Isn’t it fun when a great video pops into your newsfeed? I remember seeing The Janitor Story before, but I had forgotten the ending when one of my mom friends shared it over the weekend! Without my ‘real’ computer (my 5yo killed it with a kombucha spill) and unable to work on any ongoing projects, I decided to spend my kids’ nap time today putting together a sequence of activities for you to use with this great video in class!
As you can see, the video is great for MovieTalk because of the ‘twist’ at the end (funny and horrifying), and it provides an opportunity for discussion about respecting school property and–more importantly–respecting others (the janitor). With the verb ‘limpiar’ being a high frequency word in this story, it would make a great pre-reading activity for Chapter 5 of El Nuevo Houdini!
Please notice that these materials are licensed CC-BY-SA-NC. Read the complete Creative Commons license here. With this license, you are free to adapt these materials and share them with other teachers provided that you credit me and do not sell anything that you develop based on the materials that I created.
While you can certainly do anything you want with these materials, here is the sequence of activities that I had in mind when creating them:
- Introduce vocabulary to students by showing them slides 2-12 of the slideshow. Read each sentence aloud, clearly establish meaning for the new vocabulary item (in blue), and finally discuss the questions provided.
- Read the simplified and incomplete version of the janitor story on slides 13-31. Take your time. As you read, circle new vocabulary items, check for comprehension, and personalize the content with questions. If you are unfamiliar with these strategies, please click here.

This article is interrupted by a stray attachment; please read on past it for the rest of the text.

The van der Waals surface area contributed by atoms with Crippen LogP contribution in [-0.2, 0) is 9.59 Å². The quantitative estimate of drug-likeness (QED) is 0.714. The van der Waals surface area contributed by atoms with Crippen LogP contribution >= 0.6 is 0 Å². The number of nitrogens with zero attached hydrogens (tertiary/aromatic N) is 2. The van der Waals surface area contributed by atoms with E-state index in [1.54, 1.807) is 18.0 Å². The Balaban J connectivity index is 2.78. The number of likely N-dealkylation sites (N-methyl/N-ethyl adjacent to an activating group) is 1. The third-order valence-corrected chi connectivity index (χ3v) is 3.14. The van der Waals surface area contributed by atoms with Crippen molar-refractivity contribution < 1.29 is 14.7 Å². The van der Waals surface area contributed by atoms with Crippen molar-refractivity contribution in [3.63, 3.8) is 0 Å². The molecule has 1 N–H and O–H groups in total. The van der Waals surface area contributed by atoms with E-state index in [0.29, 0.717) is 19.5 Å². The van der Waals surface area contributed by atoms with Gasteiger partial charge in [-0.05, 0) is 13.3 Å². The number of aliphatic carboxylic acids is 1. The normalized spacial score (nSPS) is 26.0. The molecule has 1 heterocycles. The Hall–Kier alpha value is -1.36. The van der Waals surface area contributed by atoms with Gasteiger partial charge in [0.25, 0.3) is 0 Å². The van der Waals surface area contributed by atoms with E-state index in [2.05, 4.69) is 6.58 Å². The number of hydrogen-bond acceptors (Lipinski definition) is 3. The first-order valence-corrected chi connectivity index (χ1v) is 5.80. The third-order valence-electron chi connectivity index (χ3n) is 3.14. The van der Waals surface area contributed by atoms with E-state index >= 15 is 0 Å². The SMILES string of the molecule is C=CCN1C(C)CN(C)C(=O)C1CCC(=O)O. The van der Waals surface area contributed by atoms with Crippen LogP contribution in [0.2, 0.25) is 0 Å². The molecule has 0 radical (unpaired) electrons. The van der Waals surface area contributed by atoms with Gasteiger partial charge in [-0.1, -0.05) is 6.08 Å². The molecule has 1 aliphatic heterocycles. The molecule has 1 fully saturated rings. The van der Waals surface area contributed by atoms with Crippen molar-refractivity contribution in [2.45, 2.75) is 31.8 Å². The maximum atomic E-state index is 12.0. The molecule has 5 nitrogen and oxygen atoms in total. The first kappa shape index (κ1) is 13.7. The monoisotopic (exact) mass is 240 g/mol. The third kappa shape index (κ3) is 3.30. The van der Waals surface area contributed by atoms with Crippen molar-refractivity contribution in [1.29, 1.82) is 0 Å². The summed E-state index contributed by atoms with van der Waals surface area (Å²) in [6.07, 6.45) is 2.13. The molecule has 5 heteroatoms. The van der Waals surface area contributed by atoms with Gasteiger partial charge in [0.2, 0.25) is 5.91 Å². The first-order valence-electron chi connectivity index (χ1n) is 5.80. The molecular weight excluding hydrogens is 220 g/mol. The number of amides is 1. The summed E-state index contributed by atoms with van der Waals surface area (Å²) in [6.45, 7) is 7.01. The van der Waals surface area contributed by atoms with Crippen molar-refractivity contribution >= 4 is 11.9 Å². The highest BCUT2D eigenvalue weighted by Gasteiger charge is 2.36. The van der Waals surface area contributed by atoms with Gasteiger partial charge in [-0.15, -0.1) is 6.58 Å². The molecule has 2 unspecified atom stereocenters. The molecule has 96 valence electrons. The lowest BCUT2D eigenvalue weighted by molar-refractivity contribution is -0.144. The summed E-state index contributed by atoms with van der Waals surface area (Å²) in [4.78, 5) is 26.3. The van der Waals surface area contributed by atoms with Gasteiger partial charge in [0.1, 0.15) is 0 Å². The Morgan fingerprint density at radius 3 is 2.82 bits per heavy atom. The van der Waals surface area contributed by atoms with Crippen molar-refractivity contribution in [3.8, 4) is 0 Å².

- Show the complete video using the MovieTalk strategy. You might choose to do the MovieTalk in present tense or past tense; your choice! Present tense would be a nice compare/contrast with the reading, and Past tense would further enforce the past tense constructions.
- Discuss the video with your students.
- Have students read the story. There are two versions provided: one with boxes for students to illustrate the story in, and another in which students must choose the verb in the past or present tense to tell the story in the way that you assign. There are no directions on the page so that you can instruct students to highlight the present OR the past tense verbs, depending on your curricular goals.
- Consider doing a Blind Retell with students referencing the reading handout that you chose to use from Step #5. (Activity from Betsy Paskvan)
- Play Sentence Flyswatter with your students using slides 33-49. (Activity from Keith Toda)